Former D.C. Mayor Marion Barry Dies : The Two-Way The fiery Washington, D.C., politician who was famously re-elected after going to jail for crack cocaine possession, has died after months of battling a number of health issues. He was 78.

Former D.C. Mayor Marion Barry Dies

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This is WEEKEND EDITION from NPR News. I'm Rachel Martin. The most controversial figure in Washington, D.C. politics has died. Marion Barry was the D.C. mayor who was famously re-elected after going to jail for possessing crack cocaine. Barry died early this morning at the age of 78.

The four-term mayor had been battling a range of health issues and was still serving on the D.C. City Council.

Reporter Allison Keyes looks back on the career of the man nicknamed Mayor for Life.


MARION BARRY: Its morning time.

CROWD: That's right.

BARRY: It's morning time.

ALLISON KEYES, BYLINE: That's Marion Barry in 2004 announcing his run for a seat on the D.C. Council. He began his career as a fiery activist who battled for the city's disenfranchised, had three terms as mayor, then spiraled into decline because of his struggles with drugs and alcohol.

Later Barry won a fourth mayoral race right after getting out of prison. He told the crowd in 2004 the same thing that has always rallied his supporters.


BARRY: I'm going to stand up for you. And everybody knows that I have been given a gift by God, by God himself, to lead, to stand up, to fight, to empower people.

CLARENCE PAGE: As a journalist, you had to love Marion Barry for his candor.

KEYES: Clarence Page is Washington, D.C.-based columnist for the Chicago Tribune who remembers Barry as a civil rights activist.

PAGE: He was there with the freedom writers. He was a neighborhood organizer.

KEYES: Born in Mississippi in 1936, his jobs as a child included picking cotton. During the 1960s, he earned a Master's degree in chemistry at Fisk and was arrested several times for sit-ins.

Barry was the first chairman of the Student Nonviolent Coordinating Committee and moved to Washington in 1965 to launch a local chapter. His political career started with the school board, then the City Council. Barry was shot just above the heart in 1977 during the two-day Hanafi Muslim siege in which terrorists held hostages. The next year, he ran for mayor.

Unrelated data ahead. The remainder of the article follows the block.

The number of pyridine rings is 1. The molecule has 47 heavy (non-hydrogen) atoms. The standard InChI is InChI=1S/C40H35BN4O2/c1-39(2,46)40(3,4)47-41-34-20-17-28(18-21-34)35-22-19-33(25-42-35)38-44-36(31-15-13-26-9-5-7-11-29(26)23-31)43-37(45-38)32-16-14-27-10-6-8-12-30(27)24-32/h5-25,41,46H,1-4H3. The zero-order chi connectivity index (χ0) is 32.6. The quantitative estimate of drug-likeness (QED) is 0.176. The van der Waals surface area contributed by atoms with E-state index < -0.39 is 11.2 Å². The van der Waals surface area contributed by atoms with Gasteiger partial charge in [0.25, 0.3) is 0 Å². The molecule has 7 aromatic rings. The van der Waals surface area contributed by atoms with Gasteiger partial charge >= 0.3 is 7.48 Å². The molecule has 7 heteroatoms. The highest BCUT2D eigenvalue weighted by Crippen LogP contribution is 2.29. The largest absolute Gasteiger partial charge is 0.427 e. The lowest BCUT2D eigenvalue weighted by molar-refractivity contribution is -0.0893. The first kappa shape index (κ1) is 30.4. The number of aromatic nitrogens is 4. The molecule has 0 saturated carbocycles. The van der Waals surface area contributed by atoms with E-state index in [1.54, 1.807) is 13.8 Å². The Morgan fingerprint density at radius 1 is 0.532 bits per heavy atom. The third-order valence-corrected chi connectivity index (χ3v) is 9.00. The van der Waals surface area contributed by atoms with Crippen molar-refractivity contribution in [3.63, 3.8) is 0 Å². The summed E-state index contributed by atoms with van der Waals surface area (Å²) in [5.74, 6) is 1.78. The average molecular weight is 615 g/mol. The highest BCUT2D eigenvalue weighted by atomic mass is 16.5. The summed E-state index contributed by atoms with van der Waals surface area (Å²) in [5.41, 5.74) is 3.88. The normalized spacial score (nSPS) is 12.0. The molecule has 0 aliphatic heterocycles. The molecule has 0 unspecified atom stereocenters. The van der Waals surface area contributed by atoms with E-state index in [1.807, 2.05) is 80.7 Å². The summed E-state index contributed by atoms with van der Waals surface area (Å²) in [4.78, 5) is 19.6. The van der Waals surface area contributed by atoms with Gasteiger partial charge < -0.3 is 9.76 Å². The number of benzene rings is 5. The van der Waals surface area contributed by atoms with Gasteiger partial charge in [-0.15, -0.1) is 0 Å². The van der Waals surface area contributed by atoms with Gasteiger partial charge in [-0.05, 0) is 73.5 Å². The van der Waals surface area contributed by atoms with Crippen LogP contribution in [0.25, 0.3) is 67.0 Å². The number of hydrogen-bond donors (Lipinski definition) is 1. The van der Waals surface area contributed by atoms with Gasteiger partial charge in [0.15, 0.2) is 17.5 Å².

IVAN BRANDON: He ran all the chats. He did all the hard work to get to the point where he could run to mayor.

KEYES: Ivan Brandon is a media consultant who's known Barry since 1967. He says Barry's supports were diverse during his first mayoral campaign.

BRANDON: The white community in D.C., the folks who had been here a long time, the people who were the actual power brokers, Marion managed to appeal to those folks. They saw him as an agent of change.

KEYES: In his first two terms, Barry balanced the budget, focused on the District's low-income residents and created a popular summer youth jobs program. By his third term, there were rumors of drug and alcohol abuse. Again, the Tribune's Clarence Page.

PAGE: With him, it was more his own personal problems with drugs, with staying out late and his marriage falling apart; these sort of things that were such a stark contrast to his early years.

KEYES: In 1990, Barry was caught on a now infamous video tape by the FBI when an informant who was his former girlfriend insisted he smoked crack cocaine. During the arrest, a furious Barry kept muttering.


BARRY: ...(Bleep) setting me up like this.

KEYES: The U.S. attorney at the time, Jay Stephens, denied that Barry had been framed.


JAY STEPHENS: He entered on its own volition. He, himself put himself in that situation.

KEYES: But Page says the jurors that Barry's trial didn't buy the charges against him.

PAGE: The jury sympathized with him, seeing his arrest as a set up. And he was only convicted of a misdemeanor and then reelected immediately after he got out. And this has been kind of typical of his career.

KEYES: Barry's 1992 victory as awarded councilmen and his reelection as the District's mayor 1994 stunned the nation. He had already lost most of his white support, which deepened the city's racial divide. Congress stripped Barry of much of his control, and he declined to seek a fifth term in hopes that lawmakers would restore full home rule. Then in 2004, Barry ran again for the D.C. Council in Ward A and won.

BRANDON: The beauty of Marion is that he survived all of this. And he still deeply cares about the city, definitely deeply cares about the poor people and the middle class of the city.

KEYES: Barry's friend, Ivan Brandon, explains that the man one newspaper dubbed Mayor for Life also had a strong personal appeal.

BRANDON: He can grab your arm and grab your hand and talk to you, and you'll walk away thinking you've been chatting with your best friend.

KEYES: Marion Barry himself reflected on his political legacy back in 1998 when he was announcing that he would not seek a fifth term as mayor.


BARRY: Perhaps my most important service and probably the most remembered was my efforts to strengthen minority businesses and minority enterprises in the District of Columbia.


KEYES: The Washington Post once wrote that to understand the District of Columbia, one must understand Marion Barry. Marion Barry was 78 years old.

MARTIN: That report comes from Allison Keyes.

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